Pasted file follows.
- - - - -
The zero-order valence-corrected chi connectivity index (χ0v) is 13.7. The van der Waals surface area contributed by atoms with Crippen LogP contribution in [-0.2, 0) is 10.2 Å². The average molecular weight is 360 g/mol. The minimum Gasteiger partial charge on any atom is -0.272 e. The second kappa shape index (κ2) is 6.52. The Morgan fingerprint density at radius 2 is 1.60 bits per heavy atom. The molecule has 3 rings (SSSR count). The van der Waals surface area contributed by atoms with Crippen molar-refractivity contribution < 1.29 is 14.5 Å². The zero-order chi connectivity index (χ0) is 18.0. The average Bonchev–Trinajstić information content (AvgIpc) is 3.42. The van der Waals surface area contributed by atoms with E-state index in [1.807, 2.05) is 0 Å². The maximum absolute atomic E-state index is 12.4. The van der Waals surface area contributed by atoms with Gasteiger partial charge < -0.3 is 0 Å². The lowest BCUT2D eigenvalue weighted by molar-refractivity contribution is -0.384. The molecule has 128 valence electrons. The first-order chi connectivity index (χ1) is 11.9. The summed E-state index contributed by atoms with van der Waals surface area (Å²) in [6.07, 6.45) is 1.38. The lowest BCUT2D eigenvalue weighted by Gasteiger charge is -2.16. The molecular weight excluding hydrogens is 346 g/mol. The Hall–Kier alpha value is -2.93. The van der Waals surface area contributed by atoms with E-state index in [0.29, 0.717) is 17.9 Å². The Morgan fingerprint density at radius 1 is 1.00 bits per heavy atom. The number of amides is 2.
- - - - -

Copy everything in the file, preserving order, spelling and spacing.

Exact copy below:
The zero-order valence-corrected chi connectivity index (χ0v) is 13.7. The van der Waals surface area contributed by atoms with Crippen LogP contribution in [-0.2, 0) is 10.2 Å². The average molecular weight is 360 g/mol. The minimum Gasteiger partial charge on any atom is -0.272 e. The second kappa shape index (κ2) is 6.52. The Morgan fingerprint density at radius 2 is 1.60 bits per heavy atom. The molecule has 3 rings (SSSR count). The van der Waals surface area contributed by atoms with Crippen molar-refractivity contribution < 1.29 is 14.5 Å². The zero-order chi connectivity index (χ0) is 18.0. The average Bonchev–Trinajstić information content (AvgIpc) is 3.42. The van der Waals surface area contributed by atoms with E-state index in [1.807, 2.05) is 0 Å². The maximum absolute atomic E-state index is 12.4. The van der Waals surface area contributed by atoms with Gasteiger partial charge < -0.3 is 0 Å². The lowest BCUT2D eigenvalue weighted by molar-refractivity contribution is -0.384. The molecule has 128 valence electrons. The first-order chi connectivity index (χ1) is 11.9. The summed E-state index contributed by atoms with van der Waals surface area (Å²) in [6.07, 6.45) is 1.38. The lowest BCUT2D eigenvalue weighted by Gasteiger charge is -2.16. The molecular weight excluding hydrogens is 346 g/mol. The Hall–Kier alpha value is -2.93. The van der Waals surface area contributed by atoms with E-state index in [0.29, 0.717) is 17.9 Å². The Morgan fingerprint density at radius 1 is 1.00 bits per heavy atom. The number of amides is 2.